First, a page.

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Business

Massive Budget Hole Hits Government Hard

A panel of fiscal experts on Thursday delivered the bad news everyone expected: Over the next three years, Germany will see tax shortfalls of €61 billion ($72 billion), posing huge problems domestically and for Europe.

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The tax revenue shortfall is €10 billion more than expected

Three years of stagnation was the main culprit behind the massive tax revenue shortfalls, according to the 31-member panel. Though the Federal Statistics Office on Thursday released a preliminary report showing the German economy had grown modestly by 0.4 percent in the first quarter of 2004, the lost tax revenue this year alone will amount to close to €10 billion ($11.8 billion).

"The results … clarify the consequences three years of stagnation has had on all German budgets," German Finance Minister Hans Eichel told reporters after the panel released its results Thursday afternoon.

No tax hikes, no spending cuts

The embattled finance minister, who has been called on to resign by opposition politicians, said the government would not hike taxes or cut more spending as some economists had speculated. Eichel, who has built his reputation on reining in spending, said doing so now would be "poison" for the nascent economic upswing in Germany.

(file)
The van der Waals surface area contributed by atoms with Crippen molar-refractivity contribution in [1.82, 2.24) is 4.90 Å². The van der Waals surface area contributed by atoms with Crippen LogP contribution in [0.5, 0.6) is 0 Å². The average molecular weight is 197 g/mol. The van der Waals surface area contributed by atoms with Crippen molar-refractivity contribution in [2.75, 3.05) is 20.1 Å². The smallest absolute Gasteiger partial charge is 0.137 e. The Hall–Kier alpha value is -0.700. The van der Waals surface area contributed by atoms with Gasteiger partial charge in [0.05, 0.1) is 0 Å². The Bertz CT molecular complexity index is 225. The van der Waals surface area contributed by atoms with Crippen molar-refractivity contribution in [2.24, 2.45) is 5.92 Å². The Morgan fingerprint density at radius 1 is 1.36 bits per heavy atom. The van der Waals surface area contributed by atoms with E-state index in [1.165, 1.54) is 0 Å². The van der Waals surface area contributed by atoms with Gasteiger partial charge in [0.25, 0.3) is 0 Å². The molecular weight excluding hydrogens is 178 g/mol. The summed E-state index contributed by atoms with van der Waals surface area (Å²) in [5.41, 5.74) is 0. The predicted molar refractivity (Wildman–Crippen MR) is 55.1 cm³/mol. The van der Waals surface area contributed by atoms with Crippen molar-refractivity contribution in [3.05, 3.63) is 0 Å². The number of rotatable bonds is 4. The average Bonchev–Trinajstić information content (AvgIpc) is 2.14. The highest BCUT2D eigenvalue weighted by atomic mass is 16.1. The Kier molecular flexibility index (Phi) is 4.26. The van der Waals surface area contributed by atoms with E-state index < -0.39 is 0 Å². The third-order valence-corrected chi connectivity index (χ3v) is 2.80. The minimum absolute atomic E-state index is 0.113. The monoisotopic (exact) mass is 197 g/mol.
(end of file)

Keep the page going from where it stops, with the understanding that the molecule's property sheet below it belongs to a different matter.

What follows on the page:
Government officials are also no doubt wary of voter backlash. Germans are already bristling at unpopular welfare and labor market reforms pushed through by the government in recent months. Voters in a number of upcoming state elections are not likely to react well to the prospect of unfilled potholes, less police or fewer school books over the next few years.

"Largest financial disaster" in history

Opposition party officials had statements ready when the bad news hit. Christian Democratic Union Secretary General Laurenz Meyer called on Eichel to freeze the budget and then resign, along with the rest of the government. Representatives of CDU's sister party in the opposition, the Christian Social Union, expressed a similar sentiment.

"The … coalition government is driving Germany into the largest financial disaster in its history," said Michael Glos, head of the CSU parliamentary group.

Commentary from the European Union will likely be just as biting. Thursday's results all but confirmed that Germany would break EU budgetary rules for a fourth year running in 2005. The Stability & Growth Pact promises fines for any government with a deficit of more than 3 percent. Some economists predict a deficit as high as 4 percent for Germany.

Fiscal discipline

Eichel has yet to come up with a comprehensive plan to fill the €40.2 billion in tax hole the federal government will have to deal with in the next three years. For the current year, Eichel said he planned to maintain fiscal discipline but allowed the possibility that he would increase the spending deficit.

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